How to Start Feeling Safe Again After a Break-In

Losing your sense of security and privacy during a home invasion is more traumatic than losing your possessions. You could feel scared, furious, and violated following a break-in or home invasion. However, things don’t have to remain this way forever. Recovery is within reach when you take the necessary actions to regain your sense of security and locate your stolen property.


1. Ensure everyone’s safety

After the break-in, the first thing to do is ensure everyone is secure. Even though burglars typically target empty homes, someone might have been home at the time. Verify with family members, partners, or roommates who might have been there when the intruder entered. Make sure they aren’t hurt; if they are, seek medical help.

Stay with them and listen to what they have to say about the terrible occurrence, even if they are physically secure. This will reassure them and provide you with crucial information for a police complaint.


2. Record ideas and take photos

Focusing after experiencing the horror of a home invasion is difficult. However, recording the time, date, and specifics of the break-in might either speed up the police’s ability to recover your belongings or result in an arrest. Get some information before you ask for assistance. Start by documenting any home damage with photos. A forced entry may leave behind broken locks, broken glass, or any furniture or other items that have been damaged.

Please make a note of anything missing and calculate its value. Even while items like heirlooms would be challenging to replace, you might be able to receive money for their value.

  • Make an inventoryIdeally, you had a list of your assets before you experienced a break-in. If not, though, this is the time to put one together. Record your possessions and include any images, appraisals, or other details to help determine a reasonable replacement cost.

3. File a report with the police and insurance

Call the police once you have all the information. Giving the police details like dates, hours, lists of the things taken, and pictures of the site or the stolen objects will help the investigation. If there have been previous break-ins in your neighbourhood, this information also aids authorities in piecing together occurrences. The more information you provide, the better the outcome because the police are here to assist you.

The authorities will review the details after filing a police report. Photos, timings, and any other information you may provide to law enforcement are essential. You might hear from the police  for more information if a violent crime was involved.


4. Talk about it

Post-traumatic stress disorder (PTSD), anxiety, and other consequences might take time to manifest after the trauma of a home burglary.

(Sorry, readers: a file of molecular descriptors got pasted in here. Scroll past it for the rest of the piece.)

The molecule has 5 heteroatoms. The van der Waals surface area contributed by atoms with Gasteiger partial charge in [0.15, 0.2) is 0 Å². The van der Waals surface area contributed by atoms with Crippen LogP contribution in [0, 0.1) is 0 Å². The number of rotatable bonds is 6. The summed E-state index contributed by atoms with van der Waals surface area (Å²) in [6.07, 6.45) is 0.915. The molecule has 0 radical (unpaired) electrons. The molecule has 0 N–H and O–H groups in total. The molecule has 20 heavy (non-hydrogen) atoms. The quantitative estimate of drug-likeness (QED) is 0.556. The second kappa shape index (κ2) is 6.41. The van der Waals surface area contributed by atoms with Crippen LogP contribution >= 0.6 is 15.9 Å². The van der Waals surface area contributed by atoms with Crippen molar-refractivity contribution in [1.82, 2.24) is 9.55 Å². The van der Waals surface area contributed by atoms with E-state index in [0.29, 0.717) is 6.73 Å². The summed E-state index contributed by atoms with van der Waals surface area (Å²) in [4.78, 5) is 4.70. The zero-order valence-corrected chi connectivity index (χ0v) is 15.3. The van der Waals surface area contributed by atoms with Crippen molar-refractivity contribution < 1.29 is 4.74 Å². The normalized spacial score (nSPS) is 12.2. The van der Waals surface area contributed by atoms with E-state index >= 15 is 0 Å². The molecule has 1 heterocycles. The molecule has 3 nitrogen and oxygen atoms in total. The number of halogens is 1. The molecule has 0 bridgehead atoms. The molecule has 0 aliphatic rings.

Processing something as horrific as a break-in takes time. You might think that your personal space and privacy have been invaded. Perhaps even feeling uncomfortable at home. Discuss the fear and memories with friends and medical specialists to begin the healing process.

  • Remain with family or friendsStay with friends or family for a few nights if you aren’t at ease in your own house. Although it won’t fix the issue, it’s a significant first step in organising your thoughts and maintaining a secure environment to discuss them.
  • Look for counsellingFind out if you can access mental health coverage by contacting your insurance company or employee help programmes. Additionally, grief or trauma counselling is available for a discounted price over the phone and online. You can process the psychological effects of the encounter with the aid of a trained counsellor.

5. Prevent another incident

Taking steps to avoid another incident is a necessary part of the healing process. After the incident, you might feel safer if you improve your home security. You may relax knowing that you are ready and secure.

Make your house appear occupied, even if it isn’t, because burglars don’t want to be discovered. Burglars typically enter during the day, when families are at work, school, or on vacation. Outsmart the bad guys by using strategies like smart home tools  to keep the TV or lights on while you are away to make your home appear occupied.

  • Upgrade your doors and locksBy strengthening your doors and locks, you can deter forced and unauthorised intrusions. Replace your locks with smart locks or fortify the door by adding a deadbolt. A heavy security door that is more difficult to kick in or out can also replace the existing door.
  • Install a security system, camera, or sensorsInstall updated security and monitoring technology to monitor who comes and goes from your home. You don’t need to make your house a fortress to feel safer; adding only an outdoor camera or a few sensors will suffice for smaller homes.

    A complete home security system may also be sufficient to deter potential burglars. They are equipped with enough sensors to cover each entrance to your property and loud sirens to prevent burglars from breaking into your home. With the most excellent security systems, you can monitor your home, whether you are there or not, by connecting them to a phone app. If you decide to use a security system, get one that includes expert monitoring for an added measure of protection.

    Your system is connected to a centre of skilled professionals through professional monitoring, which enables you to respond to emergencies like break-ins, fires, and medical crises. They can talk you through the emergency if you panic and immediately connect you with first responders.



Have a look at 5 Simple Home Security Measures You Can Implement Today.


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